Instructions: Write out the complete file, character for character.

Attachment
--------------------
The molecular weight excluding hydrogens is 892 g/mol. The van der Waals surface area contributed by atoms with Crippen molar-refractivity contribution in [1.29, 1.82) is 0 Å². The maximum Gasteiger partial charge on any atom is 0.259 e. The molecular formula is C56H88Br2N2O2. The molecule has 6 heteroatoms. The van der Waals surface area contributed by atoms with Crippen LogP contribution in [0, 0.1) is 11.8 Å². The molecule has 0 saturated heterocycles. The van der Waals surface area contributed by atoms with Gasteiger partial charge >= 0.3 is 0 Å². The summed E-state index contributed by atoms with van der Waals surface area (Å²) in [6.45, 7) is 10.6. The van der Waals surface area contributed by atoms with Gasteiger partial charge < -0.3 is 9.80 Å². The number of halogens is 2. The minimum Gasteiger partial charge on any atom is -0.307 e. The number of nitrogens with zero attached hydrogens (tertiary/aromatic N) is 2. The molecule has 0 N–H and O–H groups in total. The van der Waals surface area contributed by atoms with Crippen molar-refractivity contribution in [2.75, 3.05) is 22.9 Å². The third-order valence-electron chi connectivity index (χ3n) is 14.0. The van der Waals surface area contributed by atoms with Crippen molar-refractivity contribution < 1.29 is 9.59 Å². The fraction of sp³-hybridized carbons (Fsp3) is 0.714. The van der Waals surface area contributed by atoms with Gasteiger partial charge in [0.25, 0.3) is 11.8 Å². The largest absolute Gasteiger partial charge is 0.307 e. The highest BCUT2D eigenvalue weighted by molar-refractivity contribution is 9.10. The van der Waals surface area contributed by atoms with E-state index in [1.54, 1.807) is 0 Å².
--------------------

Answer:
The molecular weight excluding hydrogens is 892 g/mol. The van der Waals surface area contributed by atoms with Crippen molar-refractivity contribution in [1.29, 1.82) is 0 Å². The maximum Gasteiger partial charge on any atom is 0.259 e. The molecular formula is C56H88Br2N2O2. The molecule has 6 heteroatoms. The van der Waals surface area contributed by atoms with Crippen LogP contribution in [0, 0.1) is 11.8 Å². The molecule has 0 saturated heterocycles. The van der Waals surface area contributed by atoms with Gasteiger partial charge >= 0.3 is 0 Å². The summed E-state index contributed by atoms with van der Waals surface area (Å²) in [6.45, 7) is 10.6. The van der Waals surface area contributed by atoms with Gasteiger partial charge < -0.3 is 9.80 Å². The number of halogens is 2. The minimum Gasteiger partial charge on any atom is -0.307 e. The number of nitrogens with zero attached hydrogens (tertiary/aromatic N) is 2. The molecule has 0 N–H and O–H groups in total. The van der Waals surface area contributed by atoms with Crippen molar-refractivity contribution in [2.75, 3.05) is 22.9 Å². The third-order valence-electron chi connectivity index (χ3n) is 14.0. The van der Waals surface area contributed by atoms with Crippen molar-refractivity contribution < 1.29 is 9.59 Å². The fraction of sp³-hybridized carbons (Fsp3) is 0.714. The van der Waals surface area contributed by atoms with Gasteiger partial charge in [0.25, 0.3) is 11.8 Å². The largest absolute Gasteiger partial charge is 0.307 e. The highest BCUT2D eigenvalue weighted by molar-refractivity contribution is 9.10. The van der Waals surface area contributed by atoms with E-state index in [1.54, 1.807) is 0 Å².